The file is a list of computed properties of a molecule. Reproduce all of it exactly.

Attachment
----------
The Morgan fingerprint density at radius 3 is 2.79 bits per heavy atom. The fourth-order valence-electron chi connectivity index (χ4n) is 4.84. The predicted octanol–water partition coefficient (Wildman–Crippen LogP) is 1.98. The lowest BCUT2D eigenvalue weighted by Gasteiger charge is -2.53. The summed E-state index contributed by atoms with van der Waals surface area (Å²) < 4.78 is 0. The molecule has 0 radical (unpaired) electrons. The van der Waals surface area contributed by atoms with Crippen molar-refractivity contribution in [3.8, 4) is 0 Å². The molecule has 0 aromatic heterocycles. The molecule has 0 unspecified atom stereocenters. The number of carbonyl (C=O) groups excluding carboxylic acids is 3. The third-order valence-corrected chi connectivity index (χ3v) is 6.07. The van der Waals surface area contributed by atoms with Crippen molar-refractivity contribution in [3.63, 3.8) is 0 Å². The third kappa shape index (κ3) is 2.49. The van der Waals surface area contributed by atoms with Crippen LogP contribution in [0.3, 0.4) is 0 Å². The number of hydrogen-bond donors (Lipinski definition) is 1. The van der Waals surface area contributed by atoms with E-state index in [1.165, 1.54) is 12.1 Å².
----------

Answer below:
The Morgan fingerprint density at radius 3 is 2.79 bits per heavy atom. The fourth-order valence-electron chi connectivity index (χ4n) is 4.84. The predicted octanol–water partition coefficient (Wildman–Crippen LogP) is 1.98. The lowest BCUT2D eigenvalue weighted by Gasteiger charge is -2.53. The summed E-state index contributed by atoms with van der Waals surface area (Å²) < 4.78 is 0. The molecule has 0 radical (unpaired) electrons. The van der Waals surface area contributed by atoms with Crippen molar-refractivity contribution in [3.8, 4) is 0 Å². The molecule has 0 aromatic heterocycles. The molecule has 0 unspecified atom stereocenters. The number of carbonyl (C=O) groups excluding carboxylic acids is 3. The third-order valence-corrected chi connectivity index (χ3v) is 6.07. The van der Waals surface area contributed by atoms with Crippen molar-refractivity contribution in [3.63, 3.8) is 0 Å². The third kappa shape index (κ3) is 2.49. The van der Waals surface area contributed by atoms with Crippen LogP contribution in [0.3, 0.4) is 0 Å². The number of hydrogen-bond donors (Lipinski definition) is 1. The van der Waals surface area contributed by atoms with E-state index in [1.165, 1.54) is 12.1 Å².